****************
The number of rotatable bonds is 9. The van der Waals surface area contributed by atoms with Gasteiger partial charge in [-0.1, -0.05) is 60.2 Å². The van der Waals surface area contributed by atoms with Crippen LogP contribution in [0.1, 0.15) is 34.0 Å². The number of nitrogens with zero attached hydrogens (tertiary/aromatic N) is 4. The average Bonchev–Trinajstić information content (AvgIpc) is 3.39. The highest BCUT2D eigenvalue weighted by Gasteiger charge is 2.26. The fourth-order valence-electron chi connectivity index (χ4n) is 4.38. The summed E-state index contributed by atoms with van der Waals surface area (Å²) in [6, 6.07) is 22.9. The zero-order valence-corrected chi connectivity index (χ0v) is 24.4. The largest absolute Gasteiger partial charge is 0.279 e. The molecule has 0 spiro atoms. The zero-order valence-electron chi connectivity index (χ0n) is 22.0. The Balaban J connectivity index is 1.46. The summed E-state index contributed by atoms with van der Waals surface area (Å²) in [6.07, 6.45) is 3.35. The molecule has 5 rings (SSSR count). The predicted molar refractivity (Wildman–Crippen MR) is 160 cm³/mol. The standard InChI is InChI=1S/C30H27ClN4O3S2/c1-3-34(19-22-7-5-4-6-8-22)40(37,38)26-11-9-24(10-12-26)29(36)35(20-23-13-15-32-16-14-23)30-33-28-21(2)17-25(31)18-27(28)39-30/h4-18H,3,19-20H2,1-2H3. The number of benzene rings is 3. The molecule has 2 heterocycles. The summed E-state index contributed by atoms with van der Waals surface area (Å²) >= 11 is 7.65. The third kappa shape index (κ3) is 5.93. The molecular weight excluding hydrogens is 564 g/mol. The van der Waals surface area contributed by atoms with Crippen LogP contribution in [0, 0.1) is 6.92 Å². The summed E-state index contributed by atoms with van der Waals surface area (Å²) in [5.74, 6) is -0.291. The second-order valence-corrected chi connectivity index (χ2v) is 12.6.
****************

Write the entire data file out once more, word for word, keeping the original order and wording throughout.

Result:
The number of rotatable bonds is 9. The van der Waals surface area contributed by atoms with Gasteiger partial charge in [-0.1, -0.05) is 60.2 Å². The van der Waals surface area contributed by atoms with Crippen LogP contribution in [0.1, 0.15) is 34.0 Å². The number of nitrogens with zero attached hydrogens (tertiary/aromatic N) is 4. The average Bonchev–Trinajstić information content (AvgIpc) is 3.39. The highest BCUT2D eigenvalue weighted by Gasteiger charge is 2.26. The fourth-order valence-electron chi connectivity index (χ4n) is 4.38. The summed E-state index contributed by atoms with van der Waals surface area (Å²) in [6, 6.07) is 22.9. The zero-order valence-corrected chi connectivity index (χ0v) is 24.4. The largest absolute Gasteiger partial charge is 0.279 e. The molecule has 0 spiro atoms. The zero-order valence-electron chi connectivity index (χ0n) is 22.0. The Balaban J connectivity index is 1.46. The summed E-state index contributed by atoms with van der Waals surface area (Å²) in [6.07, 6.45) is 3.35. The molecule has 5 rings (SSSR count). The predicted molar refractivity (Wildman–Crippen MR) is 160 cm³/mol. The standard InChI is InChI=1S/C30H27ClN4O3S2/c1-3-34(19-22-7-5-4-6-8-22)40(37,38)26-11-9-24(10-12-26)29(36)35(20-23-13-15-32-16-14-23)30-33-28-21(2)17-25(31)18-27(28)39-30/h4-18H,3,19-20H2,1-2H3. The number of benzene rings is 3. The molecule has 2 heterocycles. The summed E-state index contributed by atoms with van der Waals surface area (Å²) >= 11 is 7.65. The third kappa shape index (κ3) is 5.93. The molecular weight excluding hydrogens is 564 g/mol. The van der Waals surface area contributed by atoms with Crippen LogP contribution in [0, 0.1) is 6.92 Å². The summed E-state index contributed by atoms with van der Waals surface area (Å²) in [5.74, 6) is -0.291. The second-order valence-corrected chi connectivity index (χ2v) is 12.6.